Garcia had a hand in redesigning the AT&T Oaks Course along with Greg Norman several years ago, but this marked his first return to TPC San Antonio since 2010. After an opening-round 74, Garcia arrived to the tee of the short par-4 fifth hole and decided to get aggressive with driver in hand.

    When his shot sailed well left, a heated Garcia chucked the club deep into the bushes that lined the tee box:

    It took considerable effort for Garcia to find and retrieve the club amid the branches, and once he did things only got worse. He appeared to shank a chip once he got up to his ball, leading to a bogey on one of the easiest holes on a demanding track.

    Garcia closed out his round with four straight pars, and at 2 over he eventually missed the cut by a shot. It marks the first time he has missed consecutive cuts on the PGA Tour since 2003, when he sat out the weekend at the AT&T Byron Nelson, Fort Worth Invitational and Memorial Tournament in successive weeks.

    Garcia entered the week ranked No. 10 in the world, and he was the only top-20 player among the 156-man field. He missed the cut at the Masters in defense of his title after carding an octuple-bogey 13 on the 15th hole during the opening round.

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    Johnson, Moore co-lead Valero Texas Open through 36

    By Associated PressApril 21, 2018, 1:00 am

    SAN ANTONIO - Zach Johnson was going nowhere in the Valero Texas Open when it all changed with one putt.

    He made an 8-foot par putt on the 13th hole of the opening round to stay at 2 under. He followed with a big drive, a hybrid into 12 feet and an eagle. Johnson was on his way, and he kept right on going Friday to a 7-under 65 and a share of the 36-hole lead with Ryan Moore.

    ''You just never know. That's the beauty of this game,'' Johnson said. ''I felt like I was hitting some solid shots and wasn't getting rewarded, and you've just got to stay in it. You've got to persevere, grind it out, fight for pars. You just never know.''

    Moore had three birdies over his last five holes for a 67 and joined Johnson at 9-under 135.

    They had a one-shot lead over Grayson Murray (69) and Andrew Landry (67).

    Ben Crane (66), Martin Laird (65) and David Hearn (68) were three shots behind. Billy Horschel and Keegan Bradley shot 71 and were four shots behind at 5-under 139.


    Full-field scores from the Valero Texas Open

    Valero Texas Open: Articles, photos and videos


    Sergio Garcia, who consulted Greg Norman on the design of the AT&T Oaks Course at the TPC San Antonio, had a short stay in his first time at the Texas Open since 2010. Garcia shot an even-par 72, and at one point became so frustrated he threw his driver into the shrubs.

    Garcia finished at 2-over 146 and missed the cut.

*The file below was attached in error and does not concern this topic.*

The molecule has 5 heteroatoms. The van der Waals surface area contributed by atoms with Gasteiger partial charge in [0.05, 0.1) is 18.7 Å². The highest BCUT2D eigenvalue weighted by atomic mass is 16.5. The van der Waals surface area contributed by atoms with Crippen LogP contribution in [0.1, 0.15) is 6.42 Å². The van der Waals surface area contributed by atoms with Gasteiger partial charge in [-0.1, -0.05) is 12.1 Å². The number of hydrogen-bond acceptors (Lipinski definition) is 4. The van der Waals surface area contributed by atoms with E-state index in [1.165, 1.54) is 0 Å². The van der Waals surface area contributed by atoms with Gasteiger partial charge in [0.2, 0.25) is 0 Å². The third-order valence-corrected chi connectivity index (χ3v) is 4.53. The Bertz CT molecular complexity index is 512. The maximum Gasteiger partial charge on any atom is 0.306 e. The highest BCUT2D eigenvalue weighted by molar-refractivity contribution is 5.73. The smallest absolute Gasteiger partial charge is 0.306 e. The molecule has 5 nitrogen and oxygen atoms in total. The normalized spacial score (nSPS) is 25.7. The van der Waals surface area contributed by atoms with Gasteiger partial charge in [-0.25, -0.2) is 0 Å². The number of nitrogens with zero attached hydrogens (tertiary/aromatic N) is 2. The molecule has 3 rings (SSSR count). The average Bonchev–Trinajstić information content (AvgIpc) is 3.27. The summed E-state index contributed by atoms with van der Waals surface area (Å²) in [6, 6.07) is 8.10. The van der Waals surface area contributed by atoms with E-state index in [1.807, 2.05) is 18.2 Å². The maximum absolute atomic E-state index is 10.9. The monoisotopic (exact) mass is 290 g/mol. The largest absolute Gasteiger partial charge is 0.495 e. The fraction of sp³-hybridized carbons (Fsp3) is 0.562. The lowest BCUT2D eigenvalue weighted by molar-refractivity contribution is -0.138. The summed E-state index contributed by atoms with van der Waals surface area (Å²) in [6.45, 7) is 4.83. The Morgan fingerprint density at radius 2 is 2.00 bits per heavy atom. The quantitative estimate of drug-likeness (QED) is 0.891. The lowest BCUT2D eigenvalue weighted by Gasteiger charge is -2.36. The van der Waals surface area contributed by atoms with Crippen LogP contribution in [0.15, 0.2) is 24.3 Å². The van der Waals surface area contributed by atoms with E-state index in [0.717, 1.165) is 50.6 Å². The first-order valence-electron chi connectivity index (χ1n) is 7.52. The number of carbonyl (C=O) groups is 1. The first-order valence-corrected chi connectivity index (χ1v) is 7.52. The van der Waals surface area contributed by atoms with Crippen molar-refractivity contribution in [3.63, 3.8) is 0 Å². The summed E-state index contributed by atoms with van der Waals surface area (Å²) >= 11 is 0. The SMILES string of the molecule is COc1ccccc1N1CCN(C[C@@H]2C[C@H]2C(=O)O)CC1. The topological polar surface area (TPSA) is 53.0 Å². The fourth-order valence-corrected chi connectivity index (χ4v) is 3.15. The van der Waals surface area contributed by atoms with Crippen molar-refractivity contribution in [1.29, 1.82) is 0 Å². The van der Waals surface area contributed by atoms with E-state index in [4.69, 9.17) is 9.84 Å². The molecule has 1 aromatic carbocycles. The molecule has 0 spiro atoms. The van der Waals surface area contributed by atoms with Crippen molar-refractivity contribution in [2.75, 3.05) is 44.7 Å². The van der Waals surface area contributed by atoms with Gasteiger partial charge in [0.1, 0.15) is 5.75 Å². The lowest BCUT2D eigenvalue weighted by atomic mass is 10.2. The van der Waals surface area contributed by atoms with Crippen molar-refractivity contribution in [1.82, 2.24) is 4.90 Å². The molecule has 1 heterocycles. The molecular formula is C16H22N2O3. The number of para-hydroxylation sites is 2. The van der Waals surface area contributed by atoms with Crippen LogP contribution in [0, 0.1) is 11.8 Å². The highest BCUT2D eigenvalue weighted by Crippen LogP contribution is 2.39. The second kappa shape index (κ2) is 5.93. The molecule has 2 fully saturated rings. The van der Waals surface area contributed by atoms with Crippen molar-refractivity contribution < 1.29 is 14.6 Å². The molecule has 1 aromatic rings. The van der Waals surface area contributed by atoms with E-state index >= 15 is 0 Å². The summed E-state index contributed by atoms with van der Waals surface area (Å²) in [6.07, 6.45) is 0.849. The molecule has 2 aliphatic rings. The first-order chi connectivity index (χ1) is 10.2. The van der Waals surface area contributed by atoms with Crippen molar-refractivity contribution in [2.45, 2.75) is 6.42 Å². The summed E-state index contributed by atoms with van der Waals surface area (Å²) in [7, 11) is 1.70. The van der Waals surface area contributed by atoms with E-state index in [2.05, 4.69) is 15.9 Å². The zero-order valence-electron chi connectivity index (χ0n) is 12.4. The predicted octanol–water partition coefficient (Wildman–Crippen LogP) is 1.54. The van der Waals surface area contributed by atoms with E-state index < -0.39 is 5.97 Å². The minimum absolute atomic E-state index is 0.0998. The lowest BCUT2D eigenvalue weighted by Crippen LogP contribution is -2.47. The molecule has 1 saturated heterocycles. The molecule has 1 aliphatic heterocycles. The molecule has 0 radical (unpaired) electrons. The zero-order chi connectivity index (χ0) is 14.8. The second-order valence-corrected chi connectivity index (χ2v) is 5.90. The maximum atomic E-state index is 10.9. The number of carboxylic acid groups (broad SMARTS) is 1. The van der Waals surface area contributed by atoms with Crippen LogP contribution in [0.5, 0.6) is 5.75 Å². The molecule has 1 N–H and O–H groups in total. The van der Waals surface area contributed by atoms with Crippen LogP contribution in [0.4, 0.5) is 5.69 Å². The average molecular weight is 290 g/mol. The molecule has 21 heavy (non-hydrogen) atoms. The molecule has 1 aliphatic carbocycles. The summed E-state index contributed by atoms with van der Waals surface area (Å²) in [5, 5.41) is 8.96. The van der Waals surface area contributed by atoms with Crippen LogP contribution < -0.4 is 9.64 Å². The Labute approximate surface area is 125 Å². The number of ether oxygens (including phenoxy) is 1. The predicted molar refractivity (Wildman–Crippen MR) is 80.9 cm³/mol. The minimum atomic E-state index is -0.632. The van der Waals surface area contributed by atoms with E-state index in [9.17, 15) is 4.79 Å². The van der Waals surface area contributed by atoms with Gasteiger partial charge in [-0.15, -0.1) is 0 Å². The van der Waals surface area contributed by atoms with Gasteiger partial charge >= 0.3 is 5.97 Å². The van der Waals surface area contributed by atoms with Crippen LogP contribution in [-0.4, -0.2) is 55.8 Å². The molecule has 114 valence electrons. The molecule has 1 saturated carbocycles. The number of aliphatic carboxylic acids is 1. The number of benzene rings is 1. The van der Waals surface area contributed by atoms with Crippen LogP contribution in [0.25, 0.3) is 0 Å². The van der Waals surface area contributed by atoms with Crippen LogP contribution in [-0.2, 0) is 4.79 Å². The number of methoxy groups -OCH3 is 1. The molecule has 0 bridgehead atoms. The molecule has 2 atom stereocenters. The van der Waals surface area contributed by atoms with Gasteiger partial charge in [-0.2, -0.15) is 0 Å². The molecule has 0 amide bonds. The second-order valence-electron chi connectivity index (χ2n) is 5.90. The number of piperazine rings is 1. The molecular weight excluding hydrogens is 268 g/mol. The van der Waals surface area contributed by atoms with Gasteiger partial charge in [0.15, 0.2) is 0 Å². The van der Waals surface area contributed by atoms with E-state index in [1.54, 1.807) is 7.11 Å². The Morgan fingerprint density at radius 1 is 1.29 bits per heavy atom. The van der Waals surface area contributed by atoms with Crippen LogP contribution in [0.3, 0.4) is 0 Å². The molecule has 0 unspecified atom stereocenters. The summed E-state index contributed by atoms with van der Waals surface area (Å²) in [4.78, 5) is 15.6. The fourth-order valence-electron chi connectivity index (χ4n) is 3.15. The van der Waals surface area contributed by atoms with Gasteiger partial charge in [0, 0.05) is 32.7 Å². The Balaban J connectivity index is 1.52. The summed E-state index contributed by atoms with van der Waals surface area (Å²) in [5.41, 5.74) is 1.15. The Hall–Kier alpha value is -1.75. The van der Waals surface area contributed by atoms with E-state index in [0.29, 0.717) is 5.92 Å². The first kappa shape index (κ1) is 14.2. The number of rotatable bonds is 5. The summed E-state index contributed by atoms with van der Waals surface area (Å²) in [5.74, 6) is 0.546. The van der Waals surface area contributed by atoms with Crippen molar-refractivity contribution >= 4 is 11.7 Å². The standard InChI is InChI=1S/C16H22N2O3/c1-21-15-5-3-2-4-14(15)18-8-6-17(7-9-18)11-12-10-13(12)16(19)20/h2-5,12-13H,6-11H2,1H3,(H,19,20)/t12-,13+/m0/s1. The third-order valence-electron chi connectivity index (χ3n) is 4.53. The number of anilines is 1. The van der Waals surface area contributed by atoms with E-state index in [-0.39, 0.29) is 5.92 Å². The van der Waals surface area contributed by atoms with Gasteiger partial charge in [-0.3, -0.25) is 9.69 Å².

It was the first time since 2010 that Garcia missed the cut in successive starts. That was the PGA Championship and, 10 weeks later, the Castello Masters in Spain. This time, he missed the cut in the Masters and Texas Open three weeks apart.

    Johnson, a two-time winner of the Texas Open, appeared to be headed to a short week until the key par save on the 13th hole, followed by his eagle, par and three straight birdies. He began the second round Friday with five birdies in a six-hole stretch on the back nine, a sixth birdie on the par-4 first hole, and then an eagle on the short par-4 fifth when he holed out from a greenside bunker.

    The only sour taste to his second round was a three-putt bogey from about 30 feet on his final hole. Even so, the view was much better than it was Thursday afternoon.

    Moore thought he had wasted a good birdie opportunity on the par-5 14th hole when he left his 50-foot eagle putt about 6 feet short. But he made that, and then holed a similar putt from 8 feet for birdie on the next hole and capped his good finish with a 15-foot putt on the 17th.

    ''That was a huge momentum putt there,'' Moore said of the 14th. ''It was a tough putt from down there with a lot of wind. That green is pretty exposed and ... yeah, really short and committed to that second putt really well and knocked it right in the middle.''

    The birdies on the 14th and 15th were important to Moore because he missed a pair of 10-foot birdie tries to start the back nine.

    ''So it was nice to get those and get going in the right direction on the back,'' he said.

    The cut was at 1-over 145, and because 80 players made the cut, there will be a 54-hole cut on Saturday.

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    Daly-Allen team grabs Legends of Golf lead on Day 2

    By Associated PressApril 20, 2018, 11:14 pm

    RIDGEDALE, Mo. - John Daly and Michael Allen took the second-round lead Friday in the cool and breezy Bass Pro Shops Legends of Golf.

    Daly and Allen shot an 8-under 46 on the Top of the Rock par-3 course with wind gusting to 15 mph and the temperature only in the high-50s at Big Cedar Lodge. They had three birdies on the front nine in alternate-shot play and added five more on the back in better-ball play to get to 13 under.

    ''Michael and I go back to the South African days in the late 80s and playing that tour,'' Daly said. ''We've been buddies since. He's just fun to play with. We feed off each other pretty good. And if he's not comfortable guinea-pigging on one hole, I'll go first.''

    On Thursday, they opened with a 66 on the regulation Buffalo Ridge course. They will rotate to the 13-hole Mountain Top par-3 course on Saturday, and return to Top of the Rock for the final round Sunday.

    ''I went to high school in Jeff City, so it's cool to have the fans behind us,'' Daly said.

    Allen won the PGA Tour Champions team event with David Frost in 2012 and Woody Austin in 2016.

    ''I'm just here to free up John,'' Allen said. ''It was fun. Luckily, I started making good putts today. We just want to keep the good times rolling.''


    Full-field scores from the Bass Pro Shops Legends of Golf


    Defending champions Vijay Singh and Carlos Franco were a stroke back along with Bernhard Langer-Tom Lehman and Paul Broadhurst-Kirk Triplett. Singh and Franco had a 7-under 32 in best-ball play at Mountain Top, and Lehman-Langer and Broadhurst-Tripplet each shot 6-under 48 at Top of the Rock.

    ''Part of the issue here is all the tees are elevated, so you're up high hitting to a green that's down below and the wind is blowing, and there is more time for that wind to affect it,'' Lehman said. ''If you guess wrong on the wind, you can hit a really good shot and kind of look stupid.''

    Former UCLA teammates Scott McCarron and Brandt Jobe were two strokes back at 11 under with Steve Flesch and David Toms and the Spanish side of Jose Maria Olazabal and Miguel Angel Jimenez. McCarron-Jobe had a 47, and Jimenez-Olazabal a 48 at Top of the Rock, and Tom Flesch shot 34 at Mountain Top.

    First-round leaders Jeff Maggert and Jesper Parnevik had a 52 at Top of the Rock to fall three shots back at 10 under. Madison, Wisconsin, friends Steve Stricker and Jerry Kelly also were 10 under after a 32 at Mountain Top. Jay Haas aced the 131-yard seventh hole at Mountain Top with a gap wedge. Haas and fellow 64-year-old Peter Jacobsen were 8 under after a 32.